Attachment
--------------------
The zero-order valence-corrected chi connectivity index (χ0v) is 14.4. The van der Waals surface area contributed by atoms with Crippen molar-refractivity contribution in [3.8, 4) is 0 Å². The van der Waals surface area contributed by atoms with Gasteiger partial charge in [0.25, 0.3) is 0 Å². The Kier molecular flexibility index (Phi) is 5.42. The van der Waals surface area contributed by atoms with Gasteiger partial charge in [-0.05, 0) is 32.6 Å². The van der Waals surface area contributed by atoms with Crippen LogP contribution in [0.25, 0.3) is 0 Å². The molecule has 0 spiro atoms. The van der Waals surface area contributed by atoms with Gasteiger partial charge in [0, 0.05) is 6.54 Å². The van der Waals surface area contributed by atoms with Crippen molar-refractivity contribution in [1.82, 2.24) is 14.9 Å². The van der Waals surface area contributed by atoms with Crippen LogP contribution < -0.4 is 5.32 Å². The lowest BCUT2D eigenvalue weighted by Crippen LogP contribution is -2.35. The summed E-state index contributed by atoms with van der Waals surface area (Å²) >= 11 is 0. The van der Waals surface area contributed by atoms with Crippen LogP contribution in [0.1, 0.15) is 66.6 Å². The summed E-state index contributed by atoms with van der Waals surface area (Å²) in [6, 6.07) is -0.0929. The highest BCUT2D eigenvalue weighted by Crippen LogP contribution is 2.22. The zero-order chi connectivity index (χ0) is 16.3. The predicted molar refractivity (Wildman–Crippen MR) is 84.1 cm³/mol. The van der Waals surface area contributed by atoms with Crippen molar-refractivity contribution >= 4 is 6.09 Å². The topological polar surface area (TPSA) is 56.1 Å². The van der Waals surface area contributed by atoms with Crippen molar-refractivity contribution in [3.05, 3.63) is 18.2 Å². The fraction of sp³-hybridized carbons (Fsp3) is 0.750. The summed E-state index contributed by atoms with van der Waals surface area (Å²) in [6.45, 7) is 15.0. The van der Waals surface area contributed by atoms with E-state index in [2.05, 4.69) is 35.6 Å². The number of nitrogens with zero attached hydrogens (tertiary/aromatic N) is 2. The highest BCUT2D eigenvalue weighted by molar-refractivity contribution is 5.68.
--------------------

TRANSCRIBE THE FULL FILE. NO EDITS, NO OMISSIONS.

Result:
The zero-order valence-corrected chi connectivity index (χ0v) is 14.4. The van der Waals surface area contributed by atoms with Crippen molar-refractivity contribution in [3.8, 4) is 0 Å². The van der Waals surface area contributed by atoms with Gasteiger partial charge in [0.25, 0.3) is 0 Å². The Kier molecular flexibility index (Phi) is 5.42. The van der Waals surface area contributed by atoms with Gasteiger partial charge in [-0.05, 0) is 32.6 Å². The van der Waals surface area contributed by atoms with Crippen LogP contribution in [0.25, 0.3) is 0 Å². The molecule has 0 spiro atoms. The van der Waals surface area contributed by atoms with Gasteiger partial charge in [0, 0.05) is 6.54 Å². The van der Waals surface area contributed by atoms with Crippen molar-refractivity contribution in [1.82, 2.24) is 14.9 Å². The van der Waals surface area contributed by atoms with Crippen LogP contribution < -0.4 is 5.32 Å². The lowest BCUT2D eigenvalue weighted by Crippen LogP contribution is -2.35. The summed E-state index contributed by atoms with van der Waals surface area (Å²) >= 11 is 0. The van der Waals surface area contributed by atoms with Crippen LogP contribution in [0.1, 0.15) is 66.6 Å². The summed E-state index contributed by atoms with van der Waals surface area (Å²) in [6, 6.07) is -0.0929. The highest BCUT2D eigenvalue weighted by Crippen LogP contribution is 2.22. The zero-order chi connectivity index (χ0) is 16.3. The predicted molar refractivity (Wildman–Crippen MR) is 84.1 cm³/mol. The van der Waals surface area contributed by atoms with Crippen molar-refractivity contribution >= 4 is 6.09 Å². The topological polar surface area (TPSA) is 56.1 Å². The van der Waals surface area contributed by atoms with Crippen molar-refractivity contribution in [3.05, 3.63) is 18.2 Å². The fraction of sp³-hybridized carbons (Fsp3) is 0.750. The summed E-state index contributed by atoms with van der Waals surface area (Å²) in [6.45, 7) is 15.0. The van der Waals surface area contributed by atoms with E-state index in [2.05, 4.69) is 35.6 Å². The number of nitrogens with zero attached hydrogens (tertiary/aromatic N) is 2. The highest BCUT2D eigenvalue weighted by molar-refractivity contribution is 5.68.